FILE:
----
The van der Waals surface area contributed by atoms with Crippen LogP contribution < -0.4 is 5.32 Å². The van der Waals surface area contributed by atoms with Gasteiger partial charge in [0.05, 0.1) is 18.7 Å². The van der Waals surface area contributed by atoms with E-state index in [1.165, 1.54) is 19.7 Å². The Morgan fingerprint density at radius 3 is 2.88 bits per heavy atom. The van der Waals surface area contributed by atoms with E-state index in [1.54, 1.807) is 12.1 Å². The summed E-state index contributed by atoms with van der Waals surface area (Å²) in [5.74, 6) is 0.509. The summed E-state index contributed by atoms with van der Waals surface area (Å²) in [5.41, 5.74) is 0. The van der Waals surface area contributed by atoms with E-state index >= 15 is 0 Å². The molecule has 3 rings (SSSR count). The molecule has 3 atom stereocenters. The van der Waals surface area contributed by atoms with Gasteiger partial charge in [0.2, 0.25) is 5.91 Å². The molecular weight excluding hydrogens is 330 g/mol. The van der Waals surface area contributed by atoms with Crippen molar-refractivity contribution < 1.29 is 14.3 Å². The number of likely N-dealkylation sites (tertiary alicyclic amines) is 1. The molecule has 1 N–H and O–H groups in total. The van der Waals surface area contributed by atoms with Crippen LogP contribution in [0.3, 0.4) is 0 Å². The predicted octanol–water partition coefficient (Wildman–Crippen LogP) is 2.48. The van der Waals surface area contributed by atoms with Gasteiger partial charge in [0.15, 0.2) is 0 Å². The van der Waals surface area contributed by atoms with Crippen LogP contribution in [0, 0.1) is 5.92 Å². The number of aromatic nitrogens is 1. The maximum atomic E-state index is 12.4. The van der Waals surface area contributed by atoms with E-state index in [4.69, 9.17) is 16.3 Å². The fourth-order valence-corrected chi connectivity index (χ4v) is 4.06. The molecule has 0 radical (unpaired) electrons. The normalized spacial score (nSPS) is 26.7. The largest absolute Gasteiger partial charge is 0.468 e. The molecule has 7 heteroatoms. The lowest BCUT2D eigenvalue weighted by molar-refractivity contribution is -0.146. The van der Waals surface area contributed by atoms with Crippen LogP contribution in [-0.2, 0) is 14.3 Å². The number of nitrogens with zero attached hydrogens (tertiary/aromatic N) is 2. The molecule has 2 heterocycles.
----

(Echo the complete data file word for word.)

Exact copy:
The van der Waals surface area contributed by atoms with Crippen LogP contribution < -0.4 is 5.32 Å². The van der Waals surface area contributed by atoms with Gasteiger partial charge in [0.05, 0.1) is 18.7 Å². The van der Waals surface area contributed by atoms with E-state index in [1.165, 1.54) is 19.7 Å². The Morgan fingerprint density at radius 3 is 2.88 bits per heavy atom. The van der Waals surface area contributed by atoms with E-state index in [1.54, 1.807) is 12.1 Å². The summed E-state index contributed by atoms with van der Waals surface area (Å²) in [5.74, 6) is 0.509. The summed E-state index contributed by atoms with van der Waals surface area (Å²) in [5.41, 5.74) is 0. The van der Waals surface area contributed by atoms with E-state index >= 15 is 0 Å². The molecule has 3 rings (SSSR count). The molecule has 3 atom stereocenters. The van der Waals surface area contributed by atoms with Gasteiger partial charge in [0.2, 0.25) is 5.91 Å². The molecular weight excluding hydrogens is 330 g/mol. The van der Waals surface area contributed by atoms with Crippen molar-refractivity contribution < 1.29 is 14.3 Å². The number of likely N-dealkylation sites (tertiary alicyclic amines) is 1. The molecule has 1 N–H and O–H groups in total. The van der Waals surface area contributed by atoms with Crippen LogP contribution in [0.3, 0.4) is 0 Å². The predicted octanol–water partition coefficient (Wildman–Crippen LogP) is 2.48. The van der Waals surface area contributed by atoms with Gasteiger partial charge in [0.15, 0.2) is 0 Å². The van der Waals surface area contributed by atoms with Crippen LogP contribution in [0, 0.1) is 5.92 Å². The number of aromatic nitrogens is 1. The maximum atomic E-state index is 12.4. The van der Waals surface area contributed by atoms with E-state index in [4.69, 9.17) is 16.3 Å². The fourth-order valence-corrected chi connectivity index (χ4v) is 4.06. The molecule has 0 radical (unpaired) electrons. The normalized spacial score (nSPS) is 26.7. The largest absolute Gasteiger partial charge is 0.468 e. The molecule has 7 heteroatoms. The lowest BCUT2D eigenvalue weighted by molar-refractivity contribution is -0.146. The van der Waals surface area contributed by atoms with Crippen LogP contribution in [-0.2, 0) is 14.3 Å². The number of nitrogens with zero attached hydrogens (tertiary/aromatic N) is 2. The molecule has 2 heterocycles.